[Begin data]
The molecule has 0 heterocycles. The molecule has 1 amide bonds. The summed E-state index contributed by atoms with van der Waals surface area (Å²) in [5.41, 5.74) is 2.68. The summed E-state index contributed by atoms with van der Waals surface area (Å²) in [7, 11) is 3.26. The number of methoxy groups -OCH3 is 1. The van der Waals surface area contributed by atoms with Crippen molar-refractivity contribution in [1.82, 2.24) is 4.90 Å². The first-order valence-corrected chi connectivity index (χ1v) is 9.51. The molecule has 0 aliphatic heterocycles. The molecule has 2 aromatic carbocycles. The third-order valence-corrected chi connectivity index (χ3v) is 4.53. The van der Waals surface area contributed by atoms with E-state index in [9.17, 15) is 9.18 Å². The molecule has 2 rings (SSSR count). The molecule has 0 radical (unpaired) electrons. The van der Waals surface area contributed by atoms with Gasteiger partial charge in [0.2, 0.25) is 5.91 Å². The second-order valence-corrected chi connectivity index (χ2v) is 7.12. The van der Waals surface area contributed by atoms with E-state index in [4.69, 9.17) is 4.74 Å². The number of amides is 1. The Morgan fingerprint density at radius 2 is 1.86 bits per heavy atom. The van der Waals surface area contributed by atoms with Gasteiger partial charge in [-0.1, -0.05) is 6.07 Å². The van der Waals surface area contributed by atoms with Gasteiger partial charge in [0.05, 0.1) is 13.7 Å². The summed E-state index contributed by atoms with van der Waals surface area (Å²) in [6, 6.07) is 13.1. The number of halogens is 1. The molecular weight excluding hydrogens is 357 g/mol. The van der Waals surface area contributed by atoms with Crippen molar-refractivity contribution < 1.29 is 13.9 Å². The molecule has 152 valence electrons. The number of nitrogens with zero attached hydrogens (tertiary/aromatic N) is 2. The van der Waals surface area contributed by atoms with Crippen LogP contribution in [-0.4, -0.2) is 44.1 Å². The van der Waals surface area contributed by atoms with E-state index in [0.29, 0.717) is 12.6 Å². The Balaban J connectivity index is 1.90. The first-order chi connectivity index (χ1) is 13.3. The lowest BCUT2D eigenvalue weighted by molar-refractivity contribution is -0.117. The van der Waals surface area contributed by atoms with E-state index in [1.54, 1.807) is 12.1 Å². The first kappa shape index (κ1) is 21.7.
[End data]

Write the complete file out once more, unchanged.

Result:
The molecule has 0 heterocycles. The molecule has 1 amide bonds. The summed E-state index contributed by atoms with van der Waals surface area (Å²) in [5.41, 5.74) is 2.68. The summed E-state index contributed by atoms with van der Waals surface area (Å²) in [7, 11) is 3.26. The number of methoxy groups -OCH3 is 1. The van der Waals surface area contributed by atoms with Crippen molar-refractivity contribution in [1.82, 2.24) is 4.90 Å². The first-order valence-corrected chi connectivity index (χ1v) is 9.51. The molecule has 0 aliphatic heterocycles. The molecule has 2 aromatic carbocycles. The third-order valence-corrected chi connectivity index (χ3v) is 4.53. The van der Waals surface area contributed by atoms with E-state index in [9.17, 15) is 9.18 Å². The molecule has 2 rings (SSSR count). The molecule has 0 radical (unpaired) electrons. The van der Waals surface area contributed by atoms with Gasteiger partial charge in [0.2, 0.25) is 5.91 Å². The second-order valence-corrected chi connectivity index (χ2v) is 7.12. The van der Waals surface area contributed by atoms with E-state index in [4.69, 9.17) is 4.74 Å². The number of amides is 1. The Morgan fingerprint density at radius 2 is 1.86 bits per heavy atom. The van der Waals surface area contributed by atoms with Gasteiger partial charge in [-0.1, -0.05) is 6.07 Å². The van der Waals surface area contributed by atoms with Gasteiger partial charge in [0.05, 0.1) is 13.7 Å². The summed E-state index contributed by atoms with van der Waals surface area (Å²) in [6, 6.07) is 13.1. The number of halogens is 1. The molecular weight excluding hydrogens is 357 g/mol. The van der Waals surface area contributed by atoms with Crippen molar-refractivity contribution < 1.29 is 13.9 Å². The molecule has 152 valence electrons. The number of nitrogens with zero attached hydrogens (tertiary/aromatic N) is 2. The van der Waals surface area contributed by atoms with Crippen LogP contribution in [-0.4, -0.2) is 44.1 Å². The van der Waals surface area contributed by atoms with E-state index in [0.29, 0.717) is 12.6 Å². The Balaban J connectivity index is 1.90. The first-order chi connectivity index (χ1) is 13.3. The lowest BCUT2D eigenvalue weighted by molar-refractivity contribution is -0.117. The van der Waals surface area contributed by atoms with E-state index in [1.54, 1.807) is 12.1 Å². The first kappa shape index (κ1) is 21.7.